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Boeing 777 planes with a certain type of engine will have to undergo “immediate, stepped-up inspections,” the US Federal Aviation Administration (FAA) said in an emergency airworthiness directive issued on Sunday.
The FAA issued the emergency directive in the wake of an airline incident on Saturday.
Debris from a United Airlines Boeing 777-200 passenger plane fell onto a suburb of the US city of Denver after its right engine experienced failure shortly after takeoff.
The directive applies to Boeing 777 airplanes equipped with certain Pratt and Whitney PW4000 engines.
It “will likely mean that some airplanes will be removed from service,” FAA Administrator Steve Dickson said in a statement.
The initial review of Saturday’s engine failure shows “inspection interval should be stepped up for the hollow fan blades that are unique to this model of engine, used solely on Boeing 777 airplanes,” Dickson added.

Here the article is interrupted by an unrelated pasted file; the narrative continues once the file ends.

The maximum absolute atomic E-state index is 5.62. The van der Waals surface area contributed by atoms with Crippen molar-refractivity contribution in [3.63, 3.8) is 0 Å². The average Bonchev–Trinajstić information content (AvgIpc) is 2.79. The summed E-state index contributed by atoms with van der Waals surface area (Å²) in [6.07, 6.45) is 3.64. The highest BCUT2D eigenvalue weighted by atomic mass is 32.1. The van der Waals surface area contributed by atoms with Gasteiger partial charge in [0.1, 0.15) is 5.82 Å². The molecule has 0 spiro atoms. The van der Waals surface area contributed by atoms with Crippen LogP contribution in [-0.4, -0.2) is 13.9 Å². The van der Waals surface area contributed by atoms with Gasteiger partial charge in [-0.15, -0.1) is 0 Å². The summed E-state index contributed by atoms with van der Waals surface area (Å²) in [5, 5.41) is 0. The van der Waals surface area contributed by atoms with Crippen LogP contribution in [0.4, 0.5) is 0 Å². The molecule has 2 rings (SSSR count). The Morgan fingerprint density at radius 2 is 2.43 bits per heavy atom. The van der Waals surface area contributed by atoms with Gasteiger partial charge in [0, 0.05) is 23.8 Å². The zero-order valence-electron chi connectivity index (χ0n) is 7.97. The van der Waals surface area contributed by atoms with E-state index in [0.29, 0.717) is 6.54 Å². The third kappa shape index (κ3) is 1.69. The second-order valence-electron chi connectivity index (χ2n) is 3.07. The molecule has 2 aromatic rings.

United Airlines said late Sunday it will immediately halt all flights by 24 Boeing 777 airplanes, following the directive.
United said it will continue discussions with US regulators “to determine any additional steps that are needed to ensure these aircraft meet our rigorous safety standards and can return to service.”
United is the only US operator with the PW4000 engine type in its fleet.
Japan earlier asked airlines avoid using Boeing 777 planes with Pratt and Whitney 4000 engines for take-offs, landings and overflights in its territory until further notice, the Japan Aeronautical Service Information Center said.
Aircraft manufacturer Boeing has been plagued with issues surrounding a different model, the Boeing 737 MAX 8 model.
It was involved in two major crashes that killed more than 340 people in total: Lion Air Flight 610 in Indonesia in October 2018 and Ethiopian Airlines Flight 302 in March 2019.
The entire fleet was grounded in response.
The grounding forced the resignation of chief executive Dennis Muilenburg and Boeing’s largest financial hit in its 104-year history.
The model has since returned to European and US skies, after Boeing made changes to the design.
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